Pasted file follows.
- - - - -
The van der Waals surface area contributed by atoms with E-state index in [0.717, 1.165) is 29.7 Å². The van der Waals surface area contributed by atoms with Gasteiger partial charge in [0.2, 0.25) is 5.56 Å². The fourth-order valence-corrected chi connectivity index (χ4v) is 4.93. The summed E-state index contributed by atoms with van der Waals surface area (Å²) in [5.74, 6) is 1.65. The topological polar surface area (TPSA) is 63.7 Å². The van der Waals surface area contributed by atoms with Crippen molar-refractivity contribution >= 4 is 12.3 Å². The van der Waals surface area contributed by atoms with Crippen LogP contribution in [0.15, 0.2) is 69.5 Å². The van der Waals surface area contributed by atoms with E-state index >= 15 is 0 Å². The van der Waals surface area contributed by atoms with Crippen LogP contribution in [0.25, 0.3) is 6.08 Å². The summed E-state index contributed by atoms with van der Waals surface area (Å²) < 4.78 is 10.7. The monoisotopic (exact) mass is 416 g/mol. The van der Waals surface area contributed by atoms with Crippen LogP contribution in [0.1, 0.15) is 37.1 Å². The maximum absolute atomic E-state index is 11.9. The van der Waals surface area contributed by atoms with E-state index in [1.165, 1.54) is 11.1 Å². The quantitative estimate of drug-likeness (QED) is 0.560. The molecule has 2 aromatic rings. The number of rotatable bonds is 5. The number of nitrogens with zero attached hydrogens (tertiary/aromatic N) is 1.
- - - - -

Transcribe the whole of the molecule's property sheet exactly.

The van der Waals surface area contributed by atoms with E-state index in [0.717, 1.165) is 29.7 Å². The van der Waals surface area contributed by atoms with Gasteiger partial charge in [0.2, 0.25) is 5.56 Å². The fourth-order valence-corrected chi connectivity index (χ4v) is 4.93. The summed E-state index contributed by atoms with van der Waals surface area (Å²) in [5.74, 6) is 1.65. The topological polar surface area (TPSA) is 63.7 Å². The van der Waals surface area contributed by atoms with Crippen molar-refractivity contribution >= 4 is 12.3 Å². The van der Waals surface area contributed by atoms with Crippen LogP contribution in [0.15, 0.2) is 69.5 Å². The van der Waals surface area contributed by atoms with E-state index >= 15 is 0 Å². The van der Waals surface area contributed by atoms with Crippen LogP contribution in [0.25, 0.3) is 6.08 Å². The summed E-state index contributed by atoms with van der Waals surface area (Å²) < 4.78 is 10.7. The monoisotopic (exact) mass is 416 g/mol. The van der Waals surface area contributed by atoms with Crippen LogP contribution in [0.1, 0.15) is 37.1 Å². The maximum absolute atomic E-state index is 11.9. The van der Waals surface area contributed by atoms with E-state index in [1.165, 1.54) is 11.1 Å². The quantitative estimate of drug-likeness (QED) is 0.560. The molecule has 2 aromatic rings. The number of rotatable bonds is 5. The number of nitrogens with zero attached hydrogens (tertiary/aromatic N) is 1.